Updated: Jan 4
We all know that saying, "The good, the bad, and the ugly." But let's face it when we're talking about migraines, the word "good" just doesn't fit anywhere!
If you know me or follow me on social media, you know that my migraines haven't always been as horrible as they are today, and I'm not the best at documenting them because I'm concerned that people will be disappointed with my updates.
"Not again! Another Debbie Downer Day for Traci. I might as well quit reading while I'm ahead. Migraine Day 3. No need to check her page out tomorrow; probably have another one since she usually has 6 in a row.”
Ugh, that's the last thing I want. For people I know to be brought down by my brain pain or make anyone feel like I'm trying to get out of something. I was reading an article that states more than 40% of people who know at least 1 person with migraine felt the disease is used as an excuse to avoid family, work, or school commitments, which is awful! I can guarantee the 15-18 days I currently spend with migraine a month are real, and I believe it's important I really start opening up about my migraines more for a multitude of reasons. The main one is for anyone suffering from migraines and needs to read what a fellow migraineur has experienced and currently experiences to feel supported and feel inspired and given hope.
I also hope that if you already knew me and were unaware of what I’ve been experiencing and will probably continue to experience until we get a handle on them, you will have a little more insight into what I live with on a near-daily basis.
I will continue to have more blogs on my Brain Pain throughout the months and hope you will come back to read when you have a moment.
Awareness. Although I have a lot of room to grow and improve, I see myself as fairly successful considering. I work hard to help others through my nonprofit and for-profit work and still manage to do this with my little family and my other part-time job, "migraines." I used to be afraid for previous employers, friends, clients (and even my husband and family) to know how many migraines I had a month, but I've learned to be proud of myself. I want people to know because I can successfully have my life, and as a fellow migraineur, you too can have a full and abundant life with a job and hobbies and families and your migraines. Yes, there will be days you will not be able to get out of bed, but you cannot allow them to run your life even if you spend half or more than half of your life in some pain. If you know me, yes, there are gloomy days, but I try to stay mostly positive.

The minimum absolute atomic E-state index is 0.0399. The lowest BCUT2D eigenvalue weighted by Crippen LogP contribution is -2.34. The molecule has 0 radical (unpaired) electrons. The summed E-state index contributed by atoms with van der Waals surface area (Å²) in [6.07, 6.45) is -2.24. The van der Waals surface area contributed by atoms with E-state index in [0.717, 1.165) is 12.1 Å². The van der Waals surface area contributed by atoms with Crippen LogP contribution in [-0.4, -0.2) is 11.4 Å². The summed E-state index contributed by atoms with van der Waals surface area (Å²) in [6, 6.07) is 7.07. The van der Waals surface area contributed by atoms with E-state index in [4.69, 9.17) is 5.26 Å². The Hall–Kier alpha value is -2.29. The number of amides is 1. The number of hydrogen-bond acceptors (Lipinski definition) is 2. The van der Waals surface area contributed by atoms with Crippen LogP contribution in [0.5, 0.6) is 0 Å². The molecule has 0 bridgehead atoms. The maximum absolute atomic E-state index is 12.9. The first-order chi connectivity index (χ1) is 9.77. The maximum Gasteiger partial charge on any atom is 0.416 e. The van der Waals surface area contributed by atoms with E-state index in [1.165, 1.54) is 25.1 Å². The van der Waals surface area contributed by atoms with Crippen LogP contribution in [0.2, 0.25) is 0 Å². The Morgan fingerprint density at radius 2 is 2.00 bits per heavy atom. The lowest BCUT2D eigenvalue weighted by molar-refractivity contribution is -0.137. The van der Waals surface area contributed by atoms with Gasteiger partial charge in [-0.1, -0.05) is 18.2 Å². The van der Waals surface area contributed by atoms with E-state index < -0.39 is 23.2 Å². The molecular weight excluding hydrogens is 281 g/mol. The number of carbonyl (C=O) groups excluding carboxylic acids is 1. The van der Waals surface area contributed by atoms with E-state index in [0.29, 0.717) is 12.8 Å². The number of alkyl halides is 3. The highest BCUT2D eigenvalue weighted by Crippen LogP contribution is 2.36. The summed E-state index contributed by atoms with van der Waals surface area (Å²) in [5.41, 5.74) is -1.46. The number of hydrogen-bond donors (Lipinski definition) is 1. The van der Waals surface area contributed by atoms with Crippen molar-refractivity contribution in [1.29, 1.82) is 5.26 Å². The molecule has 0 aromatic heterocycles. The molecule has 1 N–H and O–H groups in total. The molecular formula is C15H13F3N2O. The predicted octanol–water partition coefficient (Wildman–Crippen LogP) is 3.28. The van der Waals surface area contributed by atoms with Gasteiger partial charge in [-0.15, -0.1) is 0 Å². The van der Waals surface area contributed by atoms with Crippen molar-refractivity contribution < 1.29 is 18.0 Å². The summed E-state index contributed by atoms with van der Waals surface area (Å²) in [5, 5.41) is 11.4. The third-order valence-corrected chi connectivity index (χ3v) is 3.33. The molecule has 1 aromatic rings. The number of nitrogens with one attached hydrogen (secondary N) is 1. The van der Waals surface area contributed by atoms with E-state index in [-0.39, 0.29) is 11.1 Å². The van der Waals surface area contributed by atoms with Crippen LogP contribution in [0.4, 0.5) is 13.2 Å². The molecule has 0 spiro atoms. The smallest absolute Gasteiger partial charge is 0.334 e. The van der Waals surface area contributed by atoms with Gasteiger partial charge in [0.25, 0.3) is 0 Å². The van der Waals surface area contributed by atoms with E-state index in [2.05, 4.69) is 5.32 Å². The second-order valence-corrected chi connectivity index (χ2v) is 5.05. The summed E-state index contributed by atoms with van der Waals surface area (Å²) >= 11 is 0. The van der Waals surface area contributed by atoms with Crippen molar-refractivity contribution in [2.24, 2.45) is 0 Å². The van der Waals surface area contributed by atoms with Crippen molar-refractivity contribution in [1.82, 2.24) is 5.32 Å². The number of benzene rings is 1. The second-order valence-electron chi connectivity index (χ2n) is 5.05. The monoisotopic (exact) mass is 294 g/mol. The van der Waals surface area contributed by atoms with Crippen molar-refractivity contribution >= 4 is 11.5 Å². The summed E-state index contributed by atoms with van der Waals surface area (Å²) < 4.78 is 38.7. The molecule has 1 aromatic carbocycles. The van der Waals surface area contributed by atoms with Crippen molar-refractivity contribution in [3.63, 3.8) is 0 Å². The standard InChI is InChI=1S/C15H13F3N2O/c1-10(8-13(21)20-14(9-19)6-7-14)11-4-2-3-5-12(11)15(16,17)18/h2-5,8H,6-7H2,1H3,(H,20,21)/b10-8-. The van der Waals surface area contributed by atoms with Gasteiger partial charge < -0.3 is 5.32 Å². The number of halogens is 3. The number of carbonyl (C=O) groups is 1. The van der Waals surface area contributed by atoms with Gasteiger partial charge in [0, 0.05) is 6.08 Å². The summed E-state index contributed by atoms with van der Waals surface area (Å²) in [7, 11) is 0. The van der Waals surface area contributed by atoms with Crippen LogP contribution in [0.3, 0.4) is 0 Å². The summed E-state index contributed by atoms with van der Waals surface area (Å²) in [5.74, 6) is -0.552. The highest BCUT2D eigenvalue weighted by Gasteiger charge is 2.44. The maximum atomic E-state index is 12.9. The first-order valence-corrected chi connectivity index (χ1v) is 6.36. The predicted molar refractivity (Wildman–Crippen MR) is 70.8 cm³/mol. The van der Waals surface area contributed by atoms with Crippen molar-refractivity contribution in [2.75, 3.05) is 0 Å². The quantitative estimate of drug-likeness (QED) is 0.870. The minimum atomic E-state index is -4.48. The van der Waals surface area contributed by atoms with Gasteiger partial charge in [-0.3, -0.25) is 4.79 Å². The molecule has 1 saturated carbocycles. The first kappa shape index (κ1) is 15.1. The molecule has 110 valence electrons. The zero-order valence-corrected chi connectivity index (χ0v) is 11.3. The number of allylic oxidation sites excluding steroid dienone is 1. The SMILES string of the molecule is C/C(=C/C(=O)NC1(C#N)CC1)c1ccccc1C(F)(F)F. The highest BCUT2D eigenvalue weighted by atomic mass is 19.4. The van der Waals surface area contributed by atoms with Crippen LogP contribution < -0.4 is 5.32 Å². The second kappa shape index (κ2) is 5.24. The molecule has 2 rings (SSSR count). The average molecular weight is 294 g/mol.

Management. I have learned to live with migraine pain of various levels and learned how to manage and gauge it, knowing how to assign myself different workloads and tasks based on the level of pain I'm experiencing. I know how to navigate and evolve throughout each day on a whim when it goes sideways because you bet your butt it will! It can be done, and although I have some days that I can't function and the pain is so bad that nothing is strong enough to touch an ounce of the pain and I can't dream of sleeping, there are more manageable workdays than not, even if I feel very uncomfortable. It is about being the "boss" of your migraines and using the best use of your time. It's possible!
Evolution. My first migraine was in the 5th grade. I was out playing too long in the Texas heat, and by the time I came inside, I was already experiencing heat exhaustion. My mom had me sit in front of the air conditioner, but nothing helped, and I remember just wanting to die; my head was pounding so badly as if it was going to explode. Nausea crept in, but I survived.
Thankfully the next experience like this didn't occur again until I was 19 years old, in 1998. That's pretty much when the brain pain ritual of 1-2 migraines a month began. They were much different back then. They were more like bad headaches without aura or warnings of any kind. Initially, I thought they WERE headaches, but when I took over the counter medication, and it didn't work, I had awful nausea followed by projectile vomiting. That was fun, LOL! The only thing that seemed to settle my restless body was 24 hours of quiet, cold, and darkroom. Later I discovered that I was experiencing migraines and was prescribed sumatriptan. When migraines were new to me, they were gentle. Still feeling like a "normal" headache, but when over the counter medication didn't work, I still had a window of time to take my sumatriptan, and I'd be in the clear.
When I aged up into my mid-20's, they just got worse. 4-5 a month. At this time, I was an elementary school teacher, and stress was probably my worst trigger.
By the time I was in my late 30's I was now in the automotive industry and developed an allergy to car exhaust, and I was working in it just about every day. This was when I discovered I needed sinus surgery, and we'd hoped that this might be a cure-all for my migraines. By this time, the migraines were up to 15, occasionally 18 a month.
So, in 2015 I had Endoscopic Sinus Surgery. It helped for a year. Then each year, the migraines crept up until a few years ago, back to where we are today, up to 15-18 a month.
I look forward to delving further into my brain pain-story for you and keeping you abreast of current migraine episodes, therapies, and medications that I will be trying with the guidance of my neurologist and Cove.
These are experiences of my own and are not to be used to self-diagnose. Please call 911 if you are experiencing a medical emergency or contact your physician to discuss a migraine treatment that is right for you.